Here at The Edge of the Wood we are not known for our spelling, but in this case we got it right. Architect and birder Bruce Fowle just completed a renovation of the massive Javits Convention Center in New York City. His innovative work includes patterned windows that have lowered bird collisions by 90% and a green roof that has attracted 11 bird species including herring gulls who have begun to nest there. Ultrasonic microphones have detected five bat species. Now kestrel nest boxes are going up. Is the wave of the future in buildings? Yes, and the future is now.
The tiny Song Sparrow on the right is a newcomer to The Edge of the Wood. She seems interested in the kerfuffle. This tiny sparrow is less than two ounces and may have come all the way from Mexico to join us. Her lovely song is a welcome addition to the morning chorus.
Scientists Milena Shattuck and Scott Williams studied tree dwellers versus ground dwellers and found that mammals who spend the majority of their time up a tree live longer than those who scurry along the ground. Trees can provide food, shelter, protection from predators….. and they’re a great place to raise the kids. Trees…you can never really have too many.
It could be. Biologist Con Slobodchikoff endeavored to understand what prairie dogs say to one another and discovered just how eloquent they can be. “They’re able to describe the color of clothes the humans are wearing, they’re able to describe the size and shape of humans, even, amazingly, whether a human once appeared with a gun,” Slobodchikoff said. “When people realize that prairie dogs and other animals as well can talk … suddenly they see these animals with a new perspective,” he said. “They’re actually thinking, breathing things not that much different from us.” Just don’t let them help you with your English homework.
… and floats downstream till the current ends and dips his wing in the orange suns rays and dares to claim the sky.”― Maya Angelou
Here At the Edge of the Wood we wonder how our feathered friends are doing this rough winter. What do they need to stay alive? It’s estimated that one chickadee needs 65,000 joules of food energy to survive a winter night. One black oil sunflower seed provides 1000 joules. So stock up your feeders with these high energy snacks. The cardinals will be grateful, too.
At the edge of the wood sometimes the feathers fly and not while flying. Here we have a Catbird and a Cardinal having a disagreement. During mating and nesting season Cardinals are obsessed with defending their territory against any intruders. Birds may spend hours fighting these intruders without giving up. Impressive for such a little bright package!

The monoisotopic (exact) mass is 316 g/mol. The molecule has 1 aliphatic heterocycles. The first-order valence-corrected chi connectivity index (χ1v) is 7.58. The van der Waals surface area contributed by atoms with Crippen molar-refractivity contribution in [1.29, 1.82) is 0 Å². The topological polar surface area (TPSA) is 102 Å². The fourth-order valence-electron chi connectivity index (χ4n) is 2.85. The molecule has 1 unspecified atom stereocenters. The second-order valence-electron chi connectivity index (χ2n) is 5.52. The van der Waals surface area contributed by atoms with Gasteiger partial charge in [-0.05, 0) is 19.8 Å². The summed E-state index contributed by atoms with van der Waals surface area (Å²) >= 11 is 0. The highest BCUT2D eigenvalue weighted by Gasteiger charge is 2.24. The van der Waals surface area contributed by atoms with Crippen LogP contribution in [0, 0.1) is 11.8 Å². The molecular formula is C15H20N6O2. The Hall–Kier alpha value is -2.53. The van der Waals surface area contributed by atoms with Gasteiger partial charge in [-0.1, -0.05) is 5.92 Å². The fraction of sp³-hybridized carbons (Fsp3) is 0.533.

Well, it seems all the time. Paleontologists are now saying that modern birds are actually living dinosaurs. Then came news from China that some dinosaurs seemed to be marvelous four-winged creatures, perhaps on standby at some runway for takeoff in flight as early birds. Other recently excavated primitive bird species had also adopted the four-wing body plan before they ditched the hind-limb feathers and evolved into the, presumably, more efficient feathered forelimb wings. Here are a cardinal, blue jay, grackle, red-bellied woodpecker and catbird discussing their costumes for the next Jurasic Park movie. Maybe they don’t need costumes at all.
Here at the edge of the wood we believe that education in music and the arts is essential. Some students really do take our breath away. In a study that compared the results of his and her music lessons, scientist Ayako Yamaguchi discovered that female cardinals learn nearly as many songs as males but in only one-third the time. Both males and females started learning songs about 3 weeks after hatching. The females’ song learning period lasted about 49 days and the males’ period extended to more than 187 days but the females generally had picked up nine songs during that period and the males five. Though the boys get the fancy red feathers, the girls get all the sweet songs. What charming well-rounded couples they make.
Here at the edge of the wood we feel animals don’t really need organized sports, the forest is full of spontaneous games. However, a squirrel did once help a “cardinal” in a decisive game of baseball. In 2011 a squirrel scampered across the plate during Game 4 of the division playoff series between the St. Louis Cardinals and the Philadelphia Phillies. The Cardinals, who were facing elimination at home, won the game and adopted the “rally squirrel” as an unofficial mascot and went on to win the World Series. They paid tribute to their animal friend on their World Series ring, one side includes a tiny squirrel in mid-flight, leaping over a home plate.